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Displaying: 21-23 of 23 documents

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21. Philosophy and Global Affairs: Volume > 1 > Issue: 2
Jane Anna Gordon Creolizing as a Method, Creolizing as a Politics, and the Relationship Between the Two
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Using Juliet Hooker’s explicit criticisms as a frame, this essay first explores creolizing as a method and then creolizing as a politics, drawing on the contributions of Bernal, Bose, Lindsay, and Valdez to address questions including whether creolizing offers any advances for non-European and non-canonical figures whose worlds and thought are already understood and embraced as creolized; whether creolizing methods are of any use in the project of epistemic decolonization; and whether we can assume a prori that political or philosophical projects defined by an open orientation to mixture are necessarily normatively superior to others. It concludes by considering how Monika Brodnicka and T.D. Harper-Shipman’s essays focused on Africa put the methodological and political questions into productive relationship with one another.
22. Philosophy and Global Affairs: Volume > 1 > Issue: 2
Inés Valdez Cosmopolitanism Without National Consciousness is not Radical: Creolizing Gordon’s Fanon Through Du Bois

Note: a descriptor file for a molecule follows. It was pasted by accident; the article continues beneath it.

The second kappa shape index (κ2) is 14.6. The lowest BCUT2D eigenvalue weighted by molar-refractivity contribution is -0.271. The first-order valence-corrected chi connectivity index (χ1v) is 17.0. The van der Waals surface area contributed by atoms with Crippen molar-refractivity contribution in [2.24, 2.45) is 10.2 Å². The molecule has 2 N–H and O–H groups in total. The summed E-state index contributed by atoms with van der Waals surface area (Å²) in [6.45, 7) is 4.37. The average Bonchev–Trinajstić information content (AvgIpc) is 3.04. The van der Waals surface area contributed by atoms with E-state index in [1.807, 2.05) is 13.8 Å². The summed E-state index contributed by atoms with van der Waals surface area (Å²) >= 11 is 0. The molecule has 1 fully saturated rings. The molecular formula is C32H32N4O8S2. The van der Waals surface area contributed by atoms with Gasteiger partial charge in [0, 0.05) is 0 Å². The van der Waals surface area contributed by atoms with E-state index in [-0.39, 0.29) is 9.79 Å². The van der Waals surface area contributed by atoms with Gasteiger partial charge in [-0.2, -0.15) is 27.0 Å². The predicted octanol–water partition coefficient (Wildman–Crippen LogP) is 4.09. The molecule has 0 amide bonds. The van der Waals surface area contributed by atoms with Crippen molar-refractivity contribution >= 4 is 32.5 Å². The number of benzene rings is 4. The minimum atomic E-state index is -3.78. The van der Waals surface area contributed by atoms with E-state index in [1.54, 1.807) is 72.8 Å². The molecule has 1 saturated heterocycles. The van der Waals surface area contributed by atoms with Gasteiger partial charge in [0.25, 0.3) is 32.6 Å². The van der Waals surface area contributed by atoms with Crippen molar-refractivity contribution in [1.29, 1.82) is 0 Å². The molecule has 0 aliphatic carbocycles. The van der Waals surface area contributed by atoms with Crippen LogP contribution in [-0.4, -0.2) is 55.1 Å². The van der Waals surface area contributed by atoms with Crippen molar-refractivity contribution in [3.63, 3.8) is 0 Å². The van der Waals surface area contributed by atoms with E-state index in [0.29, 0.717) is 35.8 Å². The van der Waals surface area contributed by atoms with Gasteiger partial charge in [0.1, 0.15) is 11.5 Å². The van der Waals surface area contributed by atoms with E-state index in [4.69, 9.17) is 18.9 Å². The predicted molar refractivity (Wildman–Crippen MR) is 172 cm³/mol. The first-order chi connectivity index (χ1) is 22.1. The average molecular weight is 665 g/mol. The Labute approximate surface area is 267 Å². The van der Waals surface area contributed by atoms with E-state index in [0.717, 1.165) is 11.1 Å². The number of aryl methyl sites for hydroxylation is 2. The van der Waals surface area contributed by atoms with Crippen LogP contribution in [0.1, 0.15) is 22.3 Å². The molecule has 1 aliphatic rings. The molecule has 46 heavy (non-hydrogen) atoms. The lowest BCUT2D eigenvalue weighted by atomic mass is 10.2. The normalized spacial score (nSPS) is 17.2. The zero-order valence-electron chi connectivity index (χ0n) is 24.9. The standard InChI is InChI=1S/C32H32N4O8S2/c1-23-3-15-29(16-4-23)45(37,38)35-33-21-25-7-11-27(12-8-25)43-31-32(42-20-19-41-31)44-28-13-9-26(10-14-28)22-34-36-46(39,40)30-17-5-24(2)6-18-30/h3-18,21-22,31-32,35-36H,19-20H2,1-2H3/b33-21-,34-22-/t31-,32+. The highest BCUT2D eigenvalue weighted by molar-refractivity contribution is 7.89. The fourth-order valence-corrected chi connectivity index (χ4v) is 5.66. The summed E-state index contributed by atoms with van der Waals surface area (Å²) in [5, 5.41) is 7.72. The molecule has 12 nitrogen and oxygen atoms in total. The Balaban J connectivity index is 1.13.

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In this essay, I engage with the methodological contributions and original readings of Fanon and Rousseau contained in Jane Anna Gordon’s Creolizing Political Theory. I build upon one insight in particular––Gordon’s illuminating joint reading of Rousseau’s general will and Fanon’s national consciousness—in order to reflect on Fanon’s ambivalence about Pan-Africanism. In this task, I engage with W.E.B. Du Bois’s transnational thinking in order to parse out the tensions as well as the reciprocal relation between national consciousness and transnational or cosmopolitan engagements.
23. Philosophy and Global Affairs: Volume > 1 > Issue: 2
Gamal Abdel-Shehid Reading Davis and Fanon: A Creolizing Approach to Race, Gender and Sexuality
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The paper uses insights from Jane Anna Gordon’s Creolizing Political Theory to come up with a different way to read the work of Frantz Fanon in general and his discussion of gender and sexuality in particular. The paper argues against a hermetic reading of Fanon, one which reads him outside of context and influences. Instead of this close, or primary reading of Fanon, I offer a “conversation” between Fanon and the early work of Angela Y. Davis. The paper shows that reading these two texts together allows us to see that the “perverse desire” of the neurotic, as illustrated by Fanon, is in fact heavily informed by the gendered traumas of slavery as outlined in Davis’s Women, Race, and Class.